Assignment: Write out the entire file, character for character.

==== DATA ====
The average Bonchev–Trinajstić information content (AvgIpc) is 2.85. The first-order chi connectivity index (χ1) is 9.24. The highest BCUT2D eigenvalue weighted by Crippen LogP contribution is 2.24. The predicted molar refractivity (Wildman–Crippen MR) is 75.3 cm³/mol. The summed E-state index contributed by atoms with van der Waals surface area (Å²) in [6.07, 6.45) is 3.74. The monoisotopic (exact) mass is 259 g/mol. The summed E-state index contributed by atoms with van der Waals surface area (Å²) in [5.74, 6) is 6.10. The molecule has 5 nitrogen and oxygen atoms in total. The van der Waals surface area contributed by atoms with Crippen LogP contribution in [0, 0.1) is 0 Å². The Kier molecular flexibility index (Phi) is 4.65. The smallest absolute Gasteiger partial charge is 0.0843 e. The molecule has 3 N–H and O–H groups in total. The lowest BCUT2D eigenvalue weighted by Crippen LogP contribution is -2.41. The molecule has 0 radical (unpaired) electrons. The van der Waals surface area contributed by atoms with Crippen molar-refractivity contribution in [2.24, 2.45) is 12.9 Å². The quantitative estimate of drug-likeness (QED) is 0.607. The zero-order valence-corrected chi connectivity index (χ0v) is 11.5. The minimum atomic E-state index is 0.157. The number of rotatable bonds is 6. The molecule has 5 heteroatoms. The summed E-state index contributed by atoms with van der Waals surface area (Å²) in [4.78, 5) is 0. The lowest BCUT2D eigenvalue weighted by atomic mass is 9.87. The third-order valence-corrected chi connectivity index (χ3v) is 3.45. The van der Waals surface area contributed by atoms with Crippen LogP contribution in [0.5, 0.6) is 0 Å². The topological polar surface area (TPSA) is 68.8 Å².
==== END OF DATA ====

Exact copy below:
The average Bonchev–Trinajstić information content (AvgIpc) is 2.85. The first-order chi connectivity index (χ1) is 9.24. The highest BCUT2D eigenvalue weighted by Crippen LogP contribution is 2.24. The predicted molar refractivity (Wildman–Crippen MR) is 75.3 cm³/mol. The summed E-state index contributed by atoms with van der Waals surface area (Å²) in [6.07, 6.45) is 3.74. The monoisotopic (exact) mass is 259 g/mol. The summed E-state index contributed by atoms with van der Waals surface area (Å²) in [5.74, 6) is 6.10. The molecule has 5 nitrogen and oxygen atoms in total. The van der Waals surface area contributed by atoms with Crippen LogP contribution in [0, 0.1) is 0 Å². The Kier molecular flexibility index (Phi) is 4.65. The smallest absolute Gasteiger partial charge is 0.0843 e. The molecule has 3 N–H and O–H groups in total. The lowest BCUT2D eigenvalue weighted by Crippen LogP contribution is -2.41. The molecule has 0 radical (unpaired) electrons. The van der Waals surface area contributed by atoms with Crippen molar-refractivity contribution in [2.24, 2.45) is 12.9 Å². The quantitative estimate of drug-likeness (QED) is 0.607. The zero-order valence-corrected chi connectivity index (χ0v) is 11.5. The minimum atomic E-state index is 0.157. The number of rotatable bonds is 6. The molecule has 5 heteroatoms. The summed E-state index contributed by atoms with van der Waals surface area (Å²) in [4.78, 5) is 0. The lowest BCUT2D eigenvalue weighted by atomic mass is 9.87. The third-order valence-corrected chi connectivity index (χ3v) is 3.45. The van der Waals surface area contributed by atoms with Crippen LogP contribution in [0.5, 0.6) is 0 Å². The topological polar surface area (TPSA) is 68.8 Å².